Editors note: This was written by airforcetwo, but there was technical difficulties on their end.
The unraveling of the Air Force Falcons defense continued Thursday night as the San Diego State Aztecs broke a 17-17 tie at halftime and routed the cadets 41-27. SDSU running back Ronnie Hillman responded after his poor performance against TCU last Saturday with a 27 carry, 172 yard output finding the end zone twice in the fourth quarter sending the Falcon faithful to the exits.
When Hillman wasn't running around, over, and through the Air Force defense, quarterback Ryan Lindley was busy doing his own surgery. The senior was 15 of 21 for 209 yards and two touchdowns. Lindley did as both Casey Pachall and Tommy Rees accomplished in Air Force's two previous losses. All three took advantage of the Air Force secondary's soft pass coverage and found open receivers with regularity on 5 to 10 yard in-routes and slants.
One would think that the Air Force coaching staff would have recognized this from game film earlier in the season, but that simply wasn't the case. It seems that the in-game adjustments that Troy Calhoun and his coaching staff were know for during his first four years at the academy are not there this year. Or perhaps the coaches simply do not trust their secondary to make plays one on one.
San Diego State has shown a propensity to force turnovers all season long and that continued as well Thursday, forcing a fumble and two interceptions that sealed the Falcons fate in the second half. Of course Air Force has now turned it over 13 times this season. When the offense is giving away opportunities like this and the defense hasn't shown any signs of stopping the opponent no matter where their drive starts, prospects for a successful season begin to slip away.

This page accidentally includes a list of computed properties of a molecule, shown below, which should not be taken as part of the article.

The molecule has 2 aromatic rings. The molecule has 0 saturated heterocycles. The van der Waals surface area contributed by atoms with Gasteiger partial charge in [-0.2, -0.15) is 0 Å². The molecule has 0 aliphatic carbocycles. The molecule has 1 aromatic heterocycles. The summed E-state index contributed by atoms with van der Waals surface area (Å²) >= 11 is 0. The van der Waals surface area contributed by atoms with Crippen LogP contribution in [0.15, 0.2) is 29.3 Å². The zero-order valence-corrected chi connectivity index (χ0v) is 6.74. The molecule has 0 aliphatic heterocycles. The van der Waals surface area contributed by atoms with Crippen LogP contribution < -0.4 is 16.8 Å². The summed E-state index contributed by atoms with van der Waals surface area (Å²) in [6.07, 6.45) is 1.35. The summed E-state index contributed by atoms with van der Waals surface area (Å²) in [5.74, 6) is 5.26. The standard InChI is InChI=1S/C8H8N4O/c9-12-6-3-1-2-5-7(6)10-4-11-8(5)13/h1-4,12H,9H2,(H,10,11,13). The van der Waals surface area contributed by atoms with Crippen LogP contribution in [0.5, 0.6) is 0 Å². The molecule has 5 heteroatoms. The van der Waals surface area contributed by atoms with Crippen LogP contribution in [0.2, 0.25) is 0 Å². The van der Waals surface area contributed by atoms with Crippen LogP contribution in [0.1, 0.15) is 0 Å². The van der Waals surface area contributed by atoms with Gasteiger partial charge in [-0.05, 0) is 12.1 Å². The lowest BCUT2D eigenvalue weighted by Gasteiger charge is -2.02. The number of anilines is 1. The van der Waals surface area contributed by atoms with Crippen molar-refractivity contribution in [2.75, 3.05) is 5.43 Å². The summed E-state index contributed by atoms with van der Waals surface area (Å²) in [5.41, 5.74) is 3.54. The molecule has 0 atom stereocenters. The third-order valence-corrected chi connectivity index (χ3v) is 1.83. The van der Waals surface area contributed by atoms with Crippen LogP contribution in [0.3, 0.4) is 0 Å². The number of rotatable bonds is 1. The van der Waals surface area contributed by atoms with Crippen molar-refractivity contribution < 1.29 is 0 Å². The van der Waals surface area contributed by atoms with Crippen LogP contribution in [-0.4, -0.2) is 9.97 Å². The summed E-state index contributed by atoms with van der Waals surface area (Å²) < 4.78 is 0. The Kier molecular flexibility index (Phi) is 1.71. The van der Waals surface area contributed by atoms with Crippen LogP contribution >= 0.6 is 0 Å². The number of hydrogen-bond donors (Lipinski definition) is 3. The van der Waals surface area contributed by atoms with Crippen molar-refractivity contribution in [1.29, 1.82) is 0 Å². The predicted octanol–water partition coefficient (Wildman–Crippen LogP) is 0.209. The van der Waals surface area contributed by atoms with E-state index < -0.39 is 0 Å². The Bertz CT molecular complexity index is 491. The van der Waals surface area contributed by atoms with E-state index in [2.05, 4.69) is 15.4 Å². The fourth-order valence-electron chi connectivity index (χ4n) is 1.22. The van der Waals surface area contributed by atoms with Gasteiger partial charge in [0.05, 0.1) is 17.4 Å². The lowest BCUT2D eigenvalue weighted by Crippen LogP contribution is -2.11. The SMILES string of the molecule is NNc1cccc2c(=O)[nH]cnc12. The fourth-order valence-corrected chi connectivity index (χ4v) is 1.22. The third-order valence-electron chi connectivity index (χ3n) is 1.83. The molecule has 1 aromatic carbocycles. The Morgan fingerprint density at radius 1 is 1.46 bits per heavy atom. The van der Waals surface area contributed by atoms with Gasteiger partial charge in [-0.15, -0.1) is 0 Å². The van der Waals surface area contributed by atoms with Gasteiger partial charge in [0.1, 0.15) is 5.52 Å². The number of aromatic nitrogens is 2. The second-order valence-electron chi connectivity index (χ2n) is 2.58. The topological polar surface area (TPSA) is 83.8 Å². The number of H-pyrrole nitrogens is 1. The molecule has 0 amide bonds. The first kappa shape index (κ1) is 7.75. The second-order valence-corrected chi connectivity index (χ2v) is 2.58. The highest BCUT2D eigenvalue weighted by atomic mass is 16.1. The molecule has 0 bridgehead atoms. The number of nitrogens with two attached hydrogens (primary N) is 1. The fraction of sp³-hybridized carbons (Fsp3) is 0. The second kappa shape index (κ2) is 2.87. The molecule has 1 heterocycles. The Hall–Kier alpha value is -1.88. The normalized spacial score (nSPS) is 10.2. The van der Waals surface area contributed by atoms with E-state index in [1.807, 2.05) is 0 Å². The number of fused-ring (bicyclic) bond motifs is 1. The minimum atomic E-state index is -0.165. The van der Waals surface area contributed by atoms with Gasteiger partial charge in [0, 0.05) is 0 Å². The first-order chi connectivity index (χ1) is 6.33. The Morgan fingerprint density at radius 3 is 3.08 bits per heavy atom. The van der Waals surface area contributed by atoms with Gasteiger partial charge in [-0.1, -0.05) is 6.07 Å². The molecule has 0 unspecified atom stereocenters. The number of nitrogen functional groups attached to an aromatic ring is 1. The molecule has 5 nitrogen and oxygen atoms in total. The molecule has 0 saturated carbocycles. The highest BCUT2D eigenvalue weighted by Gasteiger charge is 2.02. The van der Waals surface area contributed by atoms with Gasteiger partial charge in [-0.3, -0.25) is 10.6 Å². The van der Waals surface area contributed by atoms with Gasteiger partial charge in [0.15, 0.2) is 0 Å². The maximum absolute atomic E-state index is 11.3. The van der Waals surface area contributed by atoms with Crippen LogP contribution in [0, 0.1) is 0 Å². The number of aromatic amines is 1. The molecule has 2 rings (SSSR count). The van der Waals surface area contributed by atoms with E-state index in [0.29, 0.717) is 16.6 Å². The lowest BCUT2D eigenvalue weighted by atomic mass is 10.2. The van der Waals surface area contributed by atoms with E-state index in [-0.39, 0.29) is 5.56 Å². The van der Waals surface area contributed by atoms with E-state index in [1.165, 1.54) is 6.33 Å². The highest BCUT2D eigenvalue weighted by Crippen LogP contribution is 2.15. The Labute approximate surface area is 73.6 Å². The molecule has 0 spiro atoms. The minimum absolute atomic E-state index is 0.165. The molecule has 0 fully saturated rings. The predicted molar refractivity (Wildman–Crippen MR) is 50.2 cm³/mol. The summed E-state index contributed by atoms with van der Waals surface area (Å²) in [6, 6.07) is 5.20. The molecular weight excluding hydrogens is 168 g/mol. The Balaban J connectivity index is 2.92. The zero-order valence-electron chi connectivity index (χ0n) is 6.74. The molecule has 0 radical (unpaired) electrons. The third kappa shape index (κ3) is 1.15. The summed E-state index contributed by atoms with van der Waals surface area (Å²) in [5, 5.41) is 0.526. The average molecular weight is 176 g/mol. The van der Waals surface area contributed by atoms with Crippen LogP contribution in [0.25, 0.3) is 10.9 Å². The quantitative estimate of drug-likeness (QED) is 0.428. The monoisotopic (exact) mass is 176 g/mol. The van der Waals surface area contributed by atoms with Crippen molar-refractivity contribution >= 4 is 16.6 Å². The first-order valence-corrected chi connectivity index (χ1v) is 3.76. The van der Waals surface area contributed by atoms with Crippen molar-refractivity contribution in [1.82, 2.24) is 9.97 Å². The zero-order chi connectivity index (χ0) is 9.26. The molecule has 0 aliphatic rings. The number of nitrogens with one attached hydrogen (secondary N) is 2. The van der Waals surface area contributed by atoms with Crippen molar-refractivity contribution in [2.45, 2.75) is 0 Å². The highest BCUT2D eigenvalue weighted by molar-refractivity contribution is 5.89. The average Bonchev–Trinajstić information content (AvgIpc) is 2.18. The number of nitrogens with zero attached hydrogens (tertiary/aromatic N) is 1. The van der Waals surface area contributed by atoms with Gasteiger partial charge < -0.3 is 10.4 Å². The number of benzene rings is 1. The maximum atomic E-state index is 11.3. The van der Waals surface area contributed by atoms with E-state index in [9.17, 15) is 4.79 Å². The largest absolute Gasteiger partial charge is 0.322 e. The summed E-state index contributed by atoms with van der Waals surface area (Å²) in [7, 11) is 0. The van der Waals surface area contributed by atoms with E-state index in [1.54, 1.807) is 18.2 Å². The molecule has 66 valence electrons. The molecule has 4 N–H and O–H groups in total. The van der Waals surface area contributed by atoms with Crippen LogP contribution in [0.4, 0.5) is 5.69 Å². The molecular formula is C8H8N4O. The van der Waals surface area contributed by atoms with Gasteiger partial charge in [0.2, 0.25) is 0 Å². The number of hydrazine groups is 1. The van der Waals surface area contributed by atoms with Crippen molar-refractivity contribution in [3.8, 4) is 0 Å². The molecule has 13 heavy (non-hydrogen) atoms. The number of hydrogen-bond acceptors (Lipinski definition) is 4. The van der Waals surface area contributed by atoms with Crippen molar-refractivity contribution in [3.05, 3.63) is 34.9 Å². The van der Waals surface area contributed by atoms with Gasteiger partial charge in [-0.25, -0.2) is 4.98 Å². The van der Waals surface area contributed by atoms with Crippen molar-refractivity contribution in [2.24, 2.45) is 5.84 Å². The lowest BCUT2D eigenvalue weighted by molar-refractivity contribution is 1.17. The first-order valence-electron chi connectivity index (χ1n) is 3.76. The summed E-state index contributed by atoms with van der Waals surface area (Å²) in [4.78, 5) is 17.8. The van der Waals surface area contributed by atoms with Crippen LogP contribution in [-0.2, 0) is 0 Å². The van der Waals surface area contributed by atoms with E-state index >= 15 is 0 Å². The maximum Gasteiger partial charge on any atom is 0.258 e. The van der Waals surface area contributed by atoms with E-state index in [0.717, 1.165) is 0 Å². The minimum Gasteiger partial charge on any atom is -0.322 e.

San Diego State claimed their status among the top three of the Mountain West while Air Force is wondering what has happened to a season that was billed with such promise before it started. Winning the Commander-in-Chief's Trophy is the number one stated goal of the Falcons, but may be the only goal they achieve this season. Starting out 0-2 in conference against two of the top three eliminates their league title hopes. Now the question becomes can the third goal still be met, reaching a bowl game. The Falcons likely won't know where there season is headed until after their brutal October stretch ends next Saturday against the Mountain West's newest member Boise State. If the defense can't change its ways, 70 points may not be out of the question for the Broncos. The schedule does ease up after that, but all of the offensive coordinators for Air Force's final five opponents have to be licking their chops at the prospects of the match-ups.
At 3-3, doubt has replaced dreams of a magical season for Air Force. And after Thursday's game, many Falcon fans aren't going to be too excited about tuning in to a blue turf massacre in Boise. Instead, they will be asking, "can we just skip ahead and play New Mexico instead?"
Will the Air Force players and coaches feel the same way, too?